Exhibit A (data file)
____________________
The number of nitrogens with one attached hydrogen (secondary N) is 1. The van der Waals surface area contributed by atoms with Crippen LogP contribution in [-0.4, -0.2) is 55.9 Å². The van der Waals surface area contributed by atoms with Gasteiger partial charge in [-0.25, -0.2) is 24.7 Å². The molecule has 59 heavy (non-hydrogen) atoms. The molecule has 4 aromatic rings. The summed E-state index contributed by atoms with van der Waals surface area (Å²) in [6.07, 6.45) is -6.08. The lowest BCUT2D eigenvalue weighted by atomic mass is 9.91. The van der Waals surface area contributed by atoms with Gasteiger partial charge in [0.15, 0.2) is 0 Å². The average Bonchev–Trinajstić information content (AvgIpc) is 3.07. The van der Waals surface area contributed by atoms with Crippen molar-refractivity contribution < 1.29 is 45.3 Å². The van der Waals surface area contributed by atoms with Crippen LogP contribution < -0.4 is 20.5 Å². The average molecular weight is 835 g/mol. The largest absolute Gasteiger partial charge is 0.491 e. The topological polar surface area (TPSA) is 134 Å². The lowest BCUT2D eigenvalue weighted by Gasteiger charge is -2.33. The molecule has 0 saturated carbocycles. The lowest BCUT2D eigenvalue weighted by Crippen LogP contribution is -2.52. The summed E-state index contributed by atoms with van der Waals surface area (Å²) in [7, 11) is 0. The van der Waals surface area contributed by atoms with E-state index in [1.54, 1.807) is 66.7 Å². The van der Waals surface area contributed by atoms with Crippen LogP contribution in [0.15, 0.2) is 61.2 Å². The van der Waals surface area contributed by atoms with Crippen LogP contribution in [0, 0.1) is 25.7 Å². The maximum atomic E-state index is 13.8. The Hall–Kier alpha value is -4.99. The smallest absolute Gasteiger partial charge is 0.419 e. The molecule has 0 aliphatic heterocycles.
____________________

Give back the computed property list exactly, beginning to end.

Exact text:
The number of nitrogens with one attached hydrogen (secondary N) is 1. The van der Waals surface area contributed by atoms with Crippen LogP contribution in [-0.4, -0.2) is 55.9 Å². The van der Waals surface area contributed by atoms with Gasteiger partial charge in [-0.25, -0.2) is 24.7 Å². The molecule has 59 heavy (non-hydrogen) atoms. The molecule has 4 aromatic rings. The summed E-state index contributed by atoms with van der Waals surface area (Å²) in [6.07, 6.45) is -6.08. The lowest BCUT2D eigenvalue weighted by atomic mass is 9.91. The van der Waals surface area contributed by atoms with Gasteiger partial charge in [0.15, 0.2) is 0 Å². The average Bonchev–Trinajstić information content (AvgIpc) is 3.07. The van der Waals surface area contributed by atoms with Crippen molar-refractivity contribution < 1.29 is 45.3 Å². The van der Waals surface area contributed by atoms with Crippen LogP contribution < -0.4 is 20.5 Å². The average molecular weight is 835 g/mol. The largest absolute Gasteiger partial charge is 0.491 e. The topological polar surface area (TPSA) is 134 Å². The lowest BCUT2D eigenvalue weighted by Gasteiger charge is -2.33. The molecule has 0 saturated carbocycles. The lowest BCUT2D eigenvalue weighted by Crippen LogP contribution is -2.52. The summed E-state index contributed by atoms with van der Waals surface area (Å²) in [7, 11) is 0. The van der Waals surface area contributed by atoms with E-state index in [1.54, 1.807) is 66.7 Å². The van der Waals surface area contributed by atoms with Crippen LogP contribution in [0.15, 0.2) is 61.2 Å². The van der Waals surface area contributed by atoms with Crippen LogP contribution in [0, 0.1) is 25.7 Å². The maximum atomic E-state index is 13.8. The Hall–Kier alpha value is -4.99. The smallest absolute Gasteiger partial charge is 0.419 e. The molecule has 0 aliphatic heterocycles.